One of the greatest ways that reverence appears is in the music of Sonic Mania. In the older levels, tunes are very familiar but are slightly reworked to sound fuller on modern sound systems. Even the newer levels have solid tunes, though are overshadowed by some of the most memorable songs like those that play in Flying Battery or Chemical Plant. The sound effects of Sonic Mania are nothing new, and perhaps that is for the best. Anything too apparent might take you out of this 16-bit dream.

From the moment the game boots up, you have a feeling of what Mania is aiming for. The classic Sega chorus greets players alongside a large pixelated version of the publisher’s logo that greeted players during the Genesis era. If that doesn’t get the nostalgia flowing, in the options menu there is an option to add a filter which will make your glorious setup have a CRT-like effect. Presentation like this is present everywhere before the game even begins. When the game begins though, you’ll take a trip back in time to 1989.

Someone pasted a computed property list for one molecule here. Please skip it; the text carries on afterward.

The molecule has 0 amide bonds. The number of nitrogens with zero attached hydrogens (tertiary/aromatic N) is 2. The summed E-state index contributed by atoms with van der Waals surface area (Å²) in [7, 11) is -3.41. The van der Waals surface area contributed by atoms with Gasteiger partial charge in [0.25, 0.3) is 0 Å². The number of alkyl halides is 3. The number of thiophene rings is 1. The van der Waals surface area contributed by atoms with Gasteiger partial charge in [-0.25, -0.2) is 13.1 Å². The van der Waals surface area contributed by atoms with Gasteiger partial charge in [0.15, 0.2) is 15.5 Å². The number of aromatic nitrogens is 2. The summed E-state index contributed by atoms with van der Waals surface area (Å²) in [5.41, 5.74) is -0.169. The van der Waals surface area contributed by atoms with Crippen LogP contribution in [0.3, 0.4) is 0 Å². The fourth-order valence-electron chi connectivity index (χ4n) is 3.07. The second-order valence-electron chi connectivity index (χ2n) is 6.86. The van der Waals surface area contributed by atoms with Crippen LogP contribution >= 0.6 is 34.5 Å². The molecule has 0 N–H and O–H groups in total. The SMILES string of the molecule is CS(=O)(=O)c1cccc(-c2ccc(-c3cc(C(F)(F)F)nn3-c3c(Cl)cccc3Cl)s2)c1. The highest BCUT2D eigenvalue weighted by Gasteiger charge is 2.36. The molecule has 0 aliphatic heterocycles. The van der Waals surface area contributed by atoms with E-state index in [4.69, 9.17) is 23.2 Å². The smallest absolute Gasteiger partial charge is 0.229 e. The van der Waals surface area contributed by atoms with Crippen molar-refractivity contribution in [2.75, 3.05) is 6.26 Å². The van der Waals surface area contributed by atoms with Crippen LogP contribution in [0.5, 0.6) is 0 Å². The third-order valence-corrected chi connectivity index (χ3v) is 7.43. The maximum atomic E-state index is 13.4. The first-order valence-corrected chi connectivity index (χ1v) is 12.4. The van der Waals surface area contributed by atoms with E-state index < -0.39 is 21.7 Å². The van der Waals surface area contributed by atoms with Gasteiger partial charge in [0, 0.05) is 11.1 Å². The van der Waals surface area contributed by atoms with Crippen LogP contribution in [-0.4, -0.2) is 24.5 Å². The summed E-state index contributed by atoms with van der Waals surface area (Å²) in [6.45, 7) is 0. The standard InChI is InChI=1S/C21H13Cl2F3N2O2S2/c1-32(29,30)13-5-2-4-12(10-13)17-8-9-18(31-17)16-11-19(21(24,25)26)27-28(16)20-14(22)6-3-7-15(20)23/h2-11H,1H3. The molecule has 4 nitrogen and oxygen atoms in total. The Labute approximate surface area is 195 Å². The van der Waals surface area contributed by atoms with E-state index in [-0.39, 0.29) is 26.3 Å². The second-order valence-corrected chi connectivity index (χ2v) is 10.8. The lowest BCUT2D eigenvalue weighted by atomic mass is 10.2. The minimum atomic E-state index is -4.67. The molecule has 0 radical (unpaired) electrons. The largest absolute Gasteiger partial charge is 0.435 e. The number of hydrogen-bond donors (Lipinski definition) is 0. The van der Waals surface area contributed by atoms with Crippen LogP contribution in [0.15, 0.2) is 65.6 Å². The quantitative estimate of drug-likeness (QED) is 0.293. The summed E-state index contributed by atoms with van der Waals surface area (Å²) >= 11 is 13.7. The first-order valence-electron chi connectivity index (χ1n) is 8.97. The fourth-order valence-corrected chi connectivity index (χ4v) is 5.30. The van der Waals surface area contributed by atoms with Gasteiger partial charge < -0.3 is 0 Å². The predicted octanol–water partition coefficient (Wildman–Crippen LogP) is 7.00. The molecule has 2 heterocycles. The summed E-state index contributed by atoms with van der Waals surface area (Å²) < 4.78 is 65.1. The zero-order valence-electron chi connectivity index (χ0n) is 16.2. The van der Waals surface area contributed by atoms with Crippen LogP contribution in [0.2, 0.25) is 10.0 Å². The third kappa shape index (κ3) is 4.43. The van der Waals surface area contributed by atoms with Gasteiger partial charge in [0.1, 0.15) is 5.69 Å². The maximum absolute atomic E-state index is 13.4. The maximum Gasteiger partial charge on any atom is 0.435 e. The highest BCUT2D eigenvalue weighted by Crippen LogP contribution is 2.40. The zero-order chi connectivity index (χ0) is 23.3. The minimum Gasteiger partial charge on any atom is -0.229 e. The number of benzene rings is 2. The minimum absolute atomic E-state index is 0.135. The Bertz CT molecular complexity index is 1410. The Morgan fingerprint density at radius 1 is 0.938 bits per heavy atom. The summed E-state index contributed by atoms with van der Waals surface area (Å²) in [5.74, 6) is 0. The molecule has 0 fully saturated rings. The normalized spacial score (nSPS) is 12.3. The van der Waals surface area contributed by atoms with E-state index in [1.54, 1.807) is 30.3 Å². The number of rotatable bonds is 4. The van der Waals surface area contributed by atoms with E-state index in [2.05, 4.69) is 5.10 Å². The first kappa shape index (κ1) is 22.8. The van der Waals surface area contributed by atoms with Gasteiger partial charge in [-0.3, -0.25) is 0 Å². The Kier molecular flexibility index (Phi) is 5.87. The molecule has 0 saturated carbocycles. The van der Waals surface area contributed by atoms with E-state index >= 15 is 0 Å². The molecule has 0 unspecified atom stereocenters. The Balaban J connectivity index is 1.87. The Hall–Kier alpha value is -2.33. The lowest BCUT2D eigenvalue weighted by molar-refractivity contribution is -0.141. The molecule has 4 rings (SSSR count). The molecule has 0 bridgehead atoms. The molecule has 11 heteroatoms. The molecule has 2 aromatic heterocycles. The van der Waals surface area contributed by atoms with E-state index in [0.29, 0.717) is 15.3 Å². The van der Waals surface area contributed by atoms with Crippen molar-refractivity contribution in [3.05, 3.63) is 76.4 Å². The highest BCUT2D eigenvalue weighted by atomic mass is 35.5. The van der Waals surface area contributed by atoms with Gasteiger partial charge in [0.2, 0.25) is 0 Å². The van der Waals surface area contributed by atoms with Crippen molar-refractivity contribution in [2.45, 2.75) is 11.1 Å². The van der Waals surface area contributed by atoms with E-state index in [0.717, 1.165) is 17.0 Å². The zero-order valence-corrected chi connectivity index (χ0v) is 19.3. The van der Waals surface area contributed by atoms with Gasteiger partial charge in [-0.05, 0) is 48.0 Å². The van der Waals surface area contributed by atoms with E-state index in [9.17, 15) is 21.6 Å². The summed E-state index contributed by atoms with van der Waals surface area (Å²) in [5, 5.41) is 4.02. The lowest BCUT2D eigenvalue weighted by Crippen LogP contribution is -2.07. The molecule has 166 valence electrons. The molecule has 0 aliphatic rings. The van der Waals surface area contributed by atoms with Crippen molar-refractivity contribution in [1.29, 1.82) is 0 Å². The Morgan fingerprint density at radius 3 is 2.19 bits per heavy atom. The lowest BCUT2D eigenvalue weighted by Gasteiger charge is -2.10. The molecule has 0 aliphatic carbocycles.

Sonic Mania begins, like most 2D Sonic titles do, at the Green Hill Zone. Most of the level and others like it from previous games are very familiar, but routes have changed and levels are generally bigger. It is still possible to get through them in record time, but there is more to explore than ever before. Best of all, until you happen upon something you don’t remember, it feels fluid and natural. Eight levels from Sonic 1, 2, 3, and Sonic & Knuckles are present. Alongside these are 4 new levels, some of which were designed from unused concepts or prototypes from earlier games, and feels right at home alongside the other included levels.